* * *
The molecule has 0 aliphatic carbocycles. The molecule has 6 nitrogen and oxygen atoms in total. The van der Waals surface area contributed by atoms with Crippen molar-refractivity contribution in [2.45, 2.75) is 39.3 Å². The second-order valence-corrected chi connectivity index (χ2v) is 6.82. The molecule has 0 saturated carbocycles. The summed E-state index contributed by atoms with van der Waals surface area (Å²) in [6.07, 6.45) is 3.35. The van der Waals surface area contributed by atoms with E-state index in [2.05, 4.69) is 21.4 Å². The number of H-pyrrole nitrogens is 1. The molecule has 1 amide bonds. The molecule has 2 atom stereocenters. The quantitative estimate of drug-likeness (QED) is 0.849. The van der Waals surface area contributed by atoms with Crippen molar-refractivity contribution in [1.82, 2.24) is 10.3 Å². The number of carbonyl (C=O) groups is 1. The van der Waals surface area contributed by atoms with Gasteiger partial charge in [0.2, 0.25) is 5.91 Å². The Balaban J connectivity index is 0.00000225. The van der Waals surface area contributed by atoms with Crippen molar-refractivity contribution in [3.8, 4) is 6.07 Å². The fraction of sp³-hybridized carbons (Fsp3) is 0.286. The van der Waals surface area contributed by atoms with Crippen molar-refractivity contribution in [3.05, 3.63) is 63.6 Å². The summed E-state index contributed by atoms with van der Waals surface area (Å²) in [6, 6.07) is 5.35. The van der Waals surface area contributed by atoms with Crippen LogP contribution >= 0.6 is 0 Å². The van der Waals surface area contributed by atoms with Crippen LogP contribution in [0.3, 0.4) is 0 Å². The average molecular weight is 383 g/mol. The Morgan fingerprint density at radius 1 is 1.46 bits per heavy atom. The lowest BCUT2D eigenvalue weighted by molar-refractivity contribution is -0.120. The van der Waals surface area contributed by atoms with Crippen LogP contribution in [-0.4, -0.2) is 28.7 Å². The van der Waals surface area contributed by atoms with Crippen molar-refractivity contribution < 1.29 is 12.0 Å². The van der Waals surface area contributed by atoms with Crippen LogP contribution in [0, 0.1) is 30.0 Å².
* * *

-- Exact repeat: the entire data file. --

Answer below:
The molecule has 0 aliphatic carbocycles. The molecule has 6 nitrogen and oxygen atoms in total. The van der Waals surface area contributed by atoms with Crippen molar-refractivity contribution in [2.45, 2.75) is 39.3 Å². The second-order valence-corrected chi connectivity index (χ2v) is 6.82. The molecule has 0 saturated carbocycles. The summed E-state index contributed by atoms with van der Waals surface area (Å²) in [6.07, 6.45) is 3.35. The van der Waals surface area contributed by atoms with E-state index in [2.05, 4.69) is 21.4 Å². The number of H-pyrrole nitrogens is 1. The molecule has 1 amide bonds. The molecule has 2 atom stereocenters. The quantitative estimate of drug-likeness (QED) is 0.849. The van der Waals surface area contributed by atoms with Crippen molar-refractivity contribution in [1.82, 2.24) is 10.3 Å². The number of carbonyl (C=O) groups is 1. The van der Waals surface area contributed by atoms with Gasteiger partial charge in [0.2, 0.25) is 5.91 Å². The Balaban J connectivity index is 0.00000225. The van der Waals surface area contributed by atoms with Crippen molar-refractivity contribution in [3.8, 4) is 6.07 Å². The fraction of sp³-hybridized carbons (Fsp3) is 0.286. The van der Waals surface area contributed by atoms with Crippen molar-refractivity contribution in [3.05, 3.63) is 63.6 Å². The summed E-state index contributed by atoms with van der Waals surface area (Å²) in [6, 6.07) is 5.35. The van der Waals surface area contributed by atoms with Crippen LogP contribution >= 0.6 is 0 Å². The van der Waals surface area contributed by atoms with Crippen LogP contribution in [0.3, 0.4) is 0 Å². The average molecular weight is 383 g/mol. The Morgan fingerprint density at radius 1 is 1.46 bits per heavy atom. The lowest BCUT2D eigenvalue weighted by molar-refractivity contribution is -0.120. The van der Waals surface area contributed by atoms with Crippen LogP contribution in [-0.4, -0.2) is 28.7 Å². The van der Waals surface area contributed by atoms with Crippen molar-refractivity contribution < 1.29 is 12.0 Å². The van der Waals surface area contributed by atoms with Crippen LogP contribution in [0, 0.1) is 30.0 Å².